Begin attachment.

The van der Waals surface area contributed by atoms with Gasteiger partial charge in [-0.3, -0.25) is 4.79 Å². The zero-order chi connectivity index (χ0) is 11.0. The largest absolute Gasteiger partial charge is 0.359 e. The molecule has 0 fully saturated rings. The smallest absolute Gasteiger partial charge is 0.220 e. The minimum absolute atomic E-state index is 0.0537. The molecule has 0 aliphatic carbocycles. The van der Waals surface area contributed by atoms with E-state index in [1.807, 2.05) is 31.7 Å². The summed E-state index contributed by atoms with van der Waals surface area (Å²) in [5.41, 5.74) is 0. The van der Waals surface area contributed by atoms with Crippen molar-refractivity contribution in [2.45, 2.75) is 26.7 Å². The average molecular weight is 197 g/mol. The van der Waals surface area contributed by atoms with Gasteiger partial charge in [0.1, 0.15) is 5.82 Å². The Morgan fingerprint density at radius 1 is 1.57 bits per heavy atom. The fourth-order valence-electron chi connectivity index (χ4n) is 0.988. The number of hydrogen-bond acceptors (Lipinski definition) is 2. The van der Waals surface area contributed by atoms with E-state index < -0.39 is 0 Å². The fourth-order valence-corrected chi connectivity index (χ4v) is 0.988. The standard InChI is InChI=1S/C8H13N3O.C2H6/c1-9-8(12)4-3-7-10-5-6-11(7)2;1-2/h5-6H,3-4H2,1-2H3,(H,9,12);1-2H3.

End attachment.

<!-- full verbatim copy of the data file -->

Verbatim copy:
The van der Waals surface area contributed by atoms with Gasteiger partial charge in [-0.3, -0.25) is 4.79 Å². The zero-order chi connectivity index (χ0) is 11.0. The largest absolute Gasteiger partial charge is 0.359 e. The molecule has 0 fully saturated rings. The smallest absolute Gasteiger partial charge is 0.220 e. The minimum absolute atomic E-state index is 0.0537. The molecule has 0 aliphatic carbocycles. The van der Waals surface area contributed by atoms with E-state index in [1.807, 2.05) is 31.7 Å². The summed E-state index contributed by atoms with van der Waals surface area (Å²) in [5.41, 5.74) is 0. The van der Waals surface area contributed by atoms with Crippen molar-refractivity contribution in [2.45, 2.75) is 26.7 Å². The average molecular weight is 197 g/mol. The van der Waals surface area contributed by atoms with Gasteiger partial charge in [0.1, 0.15) is 5.82 Å². The Morgan fingerprint density at radius 1 is 1.57 bits per heavy atom. The fourth-order valence-electron chi connectivity index (χ4n) is 0.988. The number of hydrogen-bond acceptors (Lipinski definition) is 2. The van der Waals surface area contributed by atoms with E-state index < -0.39 is 0 Å². The fourth-order valence-corrected chi connectivity index (χ4v) is 0.988. The standard InChI is InChI=1S/C8H13N3O.C2H6/c1-9-8(12)4-3-7-10-5-6-11(7)2;1-2/h5-6H,3-4H2,1-2H3,(H,9,12);1-2H3.